But the team came back to life in remarkable fashion, beating a shockingly poor Hoffenheim 7-1. The run of humiliating opponents continued with the incredibly important 7-0 win against Basel to secure a spot in the quarter finals and even a win away from home (a rarity at this stage of the season) when they, for lack of better wording, kicked Hertha Berlin’s asses by beating them 6-0. Was it a resurrection just in time or just three convincing wins over disappointing opponents? Everybody was looking forward to the next two matches, a domestic cup semi-final in Gladbach and the latest Bundesliga fixture against Hannover, two clubs who know how to and have what it takes to beat Bayern. While these games weren’t won convincingly, they were successes nonetheless. This season’s FCB always struggled when things weren’t going their way early in the match so winning the penalty shootout against Gladbach (Bayern were the better side in the 120-minute cup fight but didn’t convert a few good chances) and beating Hannover in a close match 2-1 despite obvious exhaustion caused by that match in Gladbach just three days earlier. The players now know that they can beat opponents without scoring early goals, they’re currently getting rid of that nervousness that always increased with every minute of Bayern not leading.
The team’s strengths are well documented. The possession-based style exhausts opponents while the wingers Franck Ribery and Arjen Robben are among the best in the business, beating Munich without great full-back performances is virtually impossible. A recent change that saw Philipp Lahm moved to the right-back position with youngster David Alaba acting as new left-back offers more width, making the inverted wingers even more difficult to defend. In midfield, you furthermore have Toni Kroos who replaces the again injured Bastian Schweinsteiger with very precise passing and dangerous long-range shots, Thomas Müller who always keeps defenders on their toes with his off-the-ball movement that’s absolutely impossible to predict, and Luiz Gustavo who acts as anchor in front of the defense, intercepting passes, winning tackles and stopping attacks before they’re visible. Up front there’s Mario Gomez, the scoring machine whose positioning and anticipation are absolute world-class. A true finisher. The central defense features the German internationals Holger Badstuber and Jerome Boateng. If you want to sum up their roles, you could say that Badstuber is the brain and Boateng the heart of the defense. The goalkeeper is Manuel Neuer, regarded as one of the world’s best netminders. As you can see, a pretty good bunch of regulars.
This brings us to the weaknesses. While the regulars are great, the current squad lacks any signs of depth, a single injury might be enough to make everything collapse like a house of cards. Another huge weakness is that they’re very prone to self-complacency, the Bayern game is sometimes way too static and predictable. A huge problem is the dependence on scoring the first goal of the match. Only one match wasn’t won when Bayern scored first (1-1 v Napoli) while only two were won after conceding first (2-1 v Bochum, 2-1 v Stuttgart). As brilliant as he usually is, Manuel Neuer still needs to get used to the different situation, Bayern keepers don’t have to stop many shots and often have absolutely nothing to do for an hour before they have to defuse a one-on-one, they have to stay highly focused throughout the entire 90 minutes despite spending most of that time waiting. Neuer hasn’t learned that yet and is somewhat prone to an individual mistake (that he’ll make up for with a world-class save most of the time).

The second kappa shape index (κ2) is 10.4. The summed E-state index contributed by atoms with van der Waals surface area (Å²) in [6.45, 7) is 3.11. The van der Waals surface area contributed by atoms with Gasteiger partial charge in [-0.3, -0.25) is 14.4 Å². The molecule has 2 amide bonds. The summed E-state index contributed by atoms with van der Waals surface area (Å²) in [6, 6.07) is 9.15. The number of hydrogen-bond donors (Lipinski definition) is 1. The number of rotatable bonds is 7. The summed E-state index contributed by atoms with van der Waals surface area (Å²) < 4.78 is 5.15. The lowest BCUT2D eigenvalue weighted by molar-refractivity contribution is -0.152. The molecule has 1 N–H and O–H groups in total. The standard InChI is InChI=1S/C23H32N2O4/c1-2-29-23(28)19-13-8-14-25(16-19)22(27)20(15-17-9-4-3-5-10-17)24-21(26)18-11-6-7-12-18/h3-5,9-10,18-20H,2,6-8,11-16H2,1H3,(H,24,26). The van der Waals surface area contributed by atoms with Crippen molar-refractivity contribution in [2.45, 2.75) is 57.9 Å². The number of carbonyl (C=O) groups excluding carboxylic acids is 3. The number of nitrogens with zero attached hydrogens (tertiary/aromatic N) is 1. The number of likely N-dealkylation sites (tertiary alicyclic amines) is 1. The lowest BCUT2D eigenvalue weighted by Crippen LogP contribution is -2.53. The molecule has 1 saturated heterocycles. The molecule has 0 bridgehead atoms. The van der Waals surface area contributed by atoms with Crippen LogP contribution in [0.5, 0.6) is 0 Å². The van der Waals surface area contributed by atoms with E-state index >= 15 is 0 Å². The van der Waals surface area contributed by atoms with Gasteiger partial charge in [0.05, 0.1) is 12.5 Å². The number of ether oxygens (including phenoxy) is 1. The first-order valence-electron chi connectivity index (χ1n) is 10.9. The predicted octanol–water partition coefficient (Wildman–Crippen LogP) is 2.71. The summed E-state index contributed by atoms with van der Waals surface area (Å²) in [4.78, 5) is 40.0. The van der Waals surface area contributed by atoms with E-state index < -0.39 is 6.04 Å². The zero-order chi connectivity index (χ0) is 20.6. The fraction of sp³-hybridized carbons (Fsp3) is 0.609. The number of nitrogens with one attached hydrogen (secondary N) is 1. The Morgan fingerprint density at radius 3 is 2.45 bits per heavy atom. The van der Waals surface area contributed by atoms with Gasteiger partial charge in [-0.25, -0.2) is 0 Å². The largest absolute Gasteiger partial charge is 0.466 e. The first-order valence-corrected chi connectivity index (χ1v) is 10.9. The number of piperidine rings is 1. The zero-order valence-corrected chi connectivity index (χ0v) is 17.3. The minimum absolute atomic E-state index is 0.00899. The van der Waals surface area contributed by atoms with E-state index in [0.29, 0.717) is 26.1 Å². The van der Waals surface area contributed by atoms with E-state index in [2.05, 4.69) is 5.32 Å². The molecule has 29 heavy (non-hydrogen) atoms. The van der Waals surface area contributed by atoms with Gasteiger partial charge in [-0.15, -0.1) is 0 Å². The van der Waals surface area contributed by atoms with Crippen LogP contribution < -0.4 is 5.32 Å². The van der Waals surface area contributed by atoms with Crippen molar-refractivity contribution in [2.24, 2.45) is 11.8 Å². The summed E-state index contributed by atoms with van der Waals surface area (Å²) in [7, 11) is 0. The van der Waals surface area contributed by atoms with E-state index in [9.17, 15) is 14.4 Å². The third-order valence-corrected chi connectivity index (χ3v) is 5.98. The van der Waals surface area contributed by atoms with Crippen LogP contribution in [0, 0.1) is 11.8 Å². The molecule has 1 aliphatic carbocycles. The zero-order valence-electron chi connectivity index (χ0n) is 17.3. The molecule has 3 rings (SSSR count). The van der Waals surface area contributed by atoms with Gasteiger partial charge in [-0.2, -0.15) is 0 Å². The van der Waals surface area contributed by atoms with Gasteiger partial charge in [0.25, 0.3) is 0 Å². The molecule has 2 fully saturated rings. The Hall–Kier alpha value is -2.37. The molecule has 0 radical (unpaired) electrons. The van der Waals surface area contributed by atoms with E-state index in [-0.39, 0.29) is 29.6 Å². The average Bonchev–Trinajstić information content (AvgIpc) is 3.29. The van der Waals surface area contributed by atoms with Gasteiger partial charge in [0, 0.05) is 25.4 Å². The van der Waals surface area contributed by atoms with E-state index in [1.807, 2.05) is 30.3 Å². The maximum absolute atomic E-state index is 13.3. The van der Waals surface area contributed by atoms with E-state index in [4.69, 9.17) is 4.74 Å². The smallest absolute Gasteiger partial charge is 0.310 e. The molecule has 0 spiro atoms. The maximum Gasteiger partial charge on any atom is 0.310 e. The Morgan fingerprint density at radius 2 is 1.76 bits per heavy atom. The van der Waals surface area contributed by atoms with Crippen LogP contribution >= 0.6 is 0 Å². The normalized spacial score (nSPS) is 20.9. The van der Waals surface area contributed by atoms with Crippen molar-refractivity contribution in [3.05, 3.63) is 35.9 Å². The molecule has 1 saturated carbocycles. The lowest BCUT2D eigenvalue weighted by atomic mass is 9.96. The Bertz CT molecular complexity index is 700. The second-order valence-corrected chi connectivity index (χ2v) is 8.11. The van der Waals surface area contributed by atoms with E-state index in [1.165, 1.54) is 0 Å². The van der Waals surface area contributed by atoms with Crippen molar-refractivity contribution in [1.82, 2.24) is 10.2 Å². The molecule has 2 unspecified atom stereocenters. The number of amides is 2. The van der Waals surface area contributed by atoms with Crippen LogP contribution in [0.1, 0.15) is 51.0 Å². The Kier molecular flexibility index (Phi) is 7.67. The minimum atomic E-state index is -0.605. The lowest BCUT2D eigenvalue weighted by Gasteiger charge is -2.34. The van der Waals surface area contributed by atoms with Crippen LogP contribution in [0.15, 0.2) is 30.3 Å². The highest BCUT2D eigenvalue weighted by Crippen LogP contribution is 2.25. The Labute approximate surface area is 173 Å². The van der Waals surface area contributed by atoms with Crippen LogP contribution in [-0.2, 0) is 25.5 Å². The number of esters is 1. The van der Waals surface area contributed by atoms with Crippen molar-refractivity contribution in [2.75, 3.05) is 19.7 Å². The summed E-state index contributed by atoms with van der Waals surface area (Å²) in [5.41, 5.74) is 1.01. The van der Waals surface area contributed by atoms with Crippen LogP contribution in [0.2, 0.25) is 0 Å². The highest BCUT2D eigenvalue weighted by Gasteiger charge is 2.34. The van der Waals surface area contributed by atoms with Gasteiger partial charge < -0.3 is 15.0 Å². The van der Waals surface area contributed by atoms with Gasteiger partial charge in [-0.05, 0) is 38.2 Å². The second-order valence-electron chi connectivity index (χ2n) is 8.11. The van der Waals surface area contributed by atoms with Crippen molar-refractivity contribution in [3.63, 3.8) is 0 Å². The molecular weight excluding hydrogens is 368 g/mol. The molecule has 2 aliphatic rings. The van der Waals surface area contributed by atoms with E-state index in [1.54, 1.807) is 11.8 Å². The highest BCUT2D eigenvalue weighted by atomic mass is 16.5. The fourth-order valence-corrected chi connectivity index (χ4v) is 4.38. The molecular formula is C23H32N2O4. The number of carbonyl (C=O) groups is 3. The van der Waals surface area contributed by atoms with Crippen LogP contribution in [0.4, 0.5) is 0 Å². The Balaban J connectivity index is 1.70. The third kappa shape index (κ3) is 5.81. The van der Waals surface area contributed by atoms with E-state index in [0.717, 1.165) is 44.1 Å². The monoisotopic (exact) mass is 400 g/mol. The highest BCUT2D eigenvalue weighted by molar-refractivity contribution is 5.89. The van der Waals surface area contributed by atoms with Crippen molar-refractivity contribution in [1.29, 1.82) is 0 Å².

All in all, it will be a very difficult task for OM but if they defend well, prevent the wingers from creating dangerous situations and execute precise counter-attacks, then they can beat Bayern. Just don’t concede early.
(Red Robbery is a Bayern & Bundesliga fan and can be followed on Twitter @redrobbery )
Many areas of the media have the winners of this tie already decided, giving Marseille about as much chance as APOEL supposedly have against Real Madrid. Perhaps this naivety bodes well for les phocéens though. The weight of expectation on the shoulders of this team has been obvious for all to see this season and the burden of competing in 4 different competitions until last week has had its impact on the team physically and now mentally. The Champions League should be a welcome break to the OM squad, a reminder of how well they can do.
Bayern are not unbeatable, Basel showed this in the first leg, and away from home they have been far from convincing. If Marseille can attack Bayern early on and unsettle them, another Basel-esque shock could well be on the cards for Bayern. If Marseille are to stand a chance of progressing they must make home advantage count. The Stade Velodrome can be an incredibly intimidating venue as many teams have discovered, something Franck Ribery will know all too well, and despite the renovation work taking place the fans will ensure a raucous reception for the German side. A win would come as a huge result for the OM crowd and help Marseille forget about the recent wretched run of form and help provide a stunning finale to a mediocre at best ligue campaign. Predicted result Marseille 1-1 Bayern.
Swanny (@MarseilleUK & @Andrew_Js3)